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  1. #31
    Administrator Administrator Hobbit's Avatar
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    Just finished Vault of Deeds by James Barclay, a very entertaining novella about what happens when the bad guys start beating the heroes and the scribes (who record all events in books dedicated to each hero) are left hanging and waiting for the next batch of heroes to record their deeds.

    It's a great read, full of humour and pokes fun at battles, heroes and language. Highly recommended.
    Totally agree: it is very different to James' other work, but great fun. James does a great reading of it too.

    It took me a couple of hours to get through, but I really wish it were longer to enjoy such great storytelling and characters.
    There will be more later, I understand - James has been asked for more by PS Publishing.

    Mark / Hobbit
    Mark

  2. #32
    I finished "Empire in Black and Gold" by Adrian Tchaikovsky. The novel is not entirely without flaws, but I like it. I believe that Adrian Tchaikovsky made a pretty good job with his created world, with a wonderful crossing between humans and insects and with the presence of interesting machines and automatons.
    I will look forward for the next novels in the series and I hope that the world-building will be further developed, because it is interesting.

    My next read is "Bloodheir" by Brian Ruckley.

  3. #33
    Quote Originally Posted by Hobbit View Post
    There will be more later, I understand - James has been asked for more by PS Publishing.
    Excellent!

  4. #34
    Registered User ben1xy's Avatar
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    Based on the many stellar blog reviews out there, I've decided to start on The Shadow of the Wind by Carlos Zafon. Hope that it lives up to its hype.

    Beyond this, just finished Tom Llyod's The Stormcaller. While not really groundbreaking, i really enjoyed the book and look forward to picking up The Twilight Herald after i complete The Shadow of the Wind. Strangely, i found some parts of the book to be really slow. Probably after page 80 till 200-ish. Luckily for me, the story picked up and overall, it was good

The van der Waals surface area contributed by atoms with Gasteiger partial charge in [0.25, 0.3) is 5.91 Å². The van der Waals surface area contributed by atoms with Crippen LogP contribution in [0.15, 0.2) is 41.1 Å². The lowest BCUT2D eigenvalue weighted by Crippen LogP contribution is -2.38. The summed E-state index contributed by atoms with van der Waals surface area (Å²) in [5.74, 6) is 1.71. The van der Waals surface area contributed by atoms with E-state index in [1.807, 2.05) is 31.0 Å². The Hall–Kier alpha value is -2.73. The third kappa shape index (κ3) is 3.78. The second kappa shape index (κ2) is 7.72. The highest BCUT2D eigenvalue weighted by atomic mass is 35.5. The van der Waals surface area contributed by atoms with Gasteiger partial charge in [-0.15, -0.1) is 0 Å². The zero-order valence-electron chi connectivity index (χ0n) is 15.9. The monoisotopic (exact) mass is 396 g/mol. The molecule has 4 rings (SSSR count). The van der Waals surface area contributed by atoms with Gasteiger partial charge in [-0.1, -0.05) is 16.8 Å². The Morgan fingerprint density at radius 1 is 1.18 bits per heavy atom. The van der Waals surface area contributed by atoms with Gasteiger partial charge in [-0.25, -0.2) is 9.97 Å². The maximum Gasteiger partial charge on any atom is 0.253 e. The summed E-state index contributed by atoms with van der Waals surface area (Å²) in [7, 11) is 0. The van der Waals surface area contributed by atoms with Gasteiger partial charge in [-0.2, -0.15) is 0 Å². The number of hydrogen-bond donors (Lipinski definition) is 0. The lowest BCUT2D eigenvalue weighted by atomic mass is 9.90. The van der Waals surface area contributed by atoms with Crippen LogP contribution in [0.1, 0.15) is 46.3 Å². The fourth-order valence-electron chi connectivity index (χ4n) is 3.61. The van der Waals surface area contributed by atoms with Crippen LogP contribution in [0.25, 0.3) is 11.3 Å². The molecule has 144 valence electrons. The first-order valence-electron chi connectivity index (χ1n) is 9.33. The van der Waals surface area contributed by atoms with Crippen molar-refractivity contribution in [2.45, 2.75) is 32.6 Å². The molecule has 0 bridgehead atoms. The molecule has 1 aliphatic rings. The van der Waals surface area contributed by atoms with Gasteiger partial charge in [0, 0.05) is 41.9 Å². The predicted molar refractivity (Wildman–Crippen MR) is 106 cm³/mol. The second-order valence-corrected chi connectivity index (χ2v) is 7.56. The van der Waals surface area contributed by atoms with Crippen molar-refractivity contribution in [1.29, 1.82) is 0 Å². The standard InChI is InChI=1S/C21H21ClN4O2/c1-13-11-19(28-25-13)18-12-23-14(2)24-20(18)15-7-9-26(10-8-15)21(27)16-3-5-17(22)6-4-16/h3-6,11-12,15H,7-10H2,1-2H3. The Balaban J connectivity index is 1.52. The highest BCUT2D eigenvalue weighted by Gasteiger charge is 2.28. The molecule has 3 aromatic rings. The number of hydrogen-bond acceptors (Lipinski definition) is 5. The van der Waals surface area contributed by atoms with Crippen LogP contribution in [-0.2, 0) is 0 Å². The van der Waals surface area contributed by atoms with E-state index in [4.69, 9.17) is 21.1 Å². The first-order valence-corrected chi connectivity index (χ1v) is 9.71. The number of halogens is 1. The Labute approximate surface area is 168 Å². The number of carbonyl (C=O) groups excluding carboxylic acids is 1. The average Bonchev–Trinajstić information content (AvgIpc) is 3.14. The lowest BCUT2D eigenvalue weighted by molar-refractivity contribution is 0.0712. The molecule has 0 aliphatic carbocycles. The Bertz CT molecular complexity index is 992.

5. #35
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    I finished Elements of Fire by Martha Wells the first in her Ile-Rien loose series - books 3-5 are a trilogy, the other two are standalones in earlier times -which is availble free online at the author' site.

    I posted some comments in the Death of a Necromancer thread, boook that I started and will finish soon, though I intend to finish Painted Man and/or Darkland first to alternate with books with a more modern tone

    Light, funny, likable characters, clear good guys, clear bad guys, kind of obvious where it goes - typical pre-new_epic_fantasists stuff, but I enjoyed it a lot and I intend to read all 5 Ile-Rien books.

    Recommended with the caveat above - do not expect anything original or deep, but if you enjoy Ms. Wells style and you are in the mood for a romp with swords and sorcery the book is for you.

  6. #36
    Quote Originally Posted by Amaunette View Post
    I'm 2/3 of the way through Clan of the Cave Bear, and so far it seems like a well-researched and engrossing tale. [...] I plan to continue reading into the series, at least until it fulfills my fears of turning into a romance novel.
    That will, I'm afraid, be the very next book. I loved and still love Clan of the Cave Bear, but IMO it is best read as a stand-alone, because starting with Book 2, the series takes a wrenching turn off the original track and alternates between caveman porn* and plodding descriptive passages. There will be entire paragraphs devoted to describing what the characters put in their tea, entire pages devoted to the flora of the areas they pass through, and pretty much nothing happening for 65-90% of any given book except for Ayla turning into Super Mary Sue and picking up plot coupons of awesomeness (basically she is singlehandedly responsible for, or at least involved with, every technological innovation until the dawn of history. For all I know she invents writing too, and I just didn't read far enough to see it). Additionally, there's a lot of poorly disguised sociopolitical woolgathering in the later books, which is interesting at first but then just gets incredibly annoying. The fake Amazons were the worst.

    Clan of the Cave Bear is a great book, but what follows is, unfortunately, increasingly not. I finally gave up around Book 4, but by all reports it just gets worse. So my strong advice is, if you love the first book, stop there before it gets ruined. I wish I had.


    (* -- which is nasty for reasons totally apart from your tolerance for explicit, pages-long sex scenes. In a world where people use dried mammoth dung for sanitary napkins and regularly go weeks without bathing, do you really want to read about them having oral sex? I read this like 15 years ago and I'm still mentally scarred.)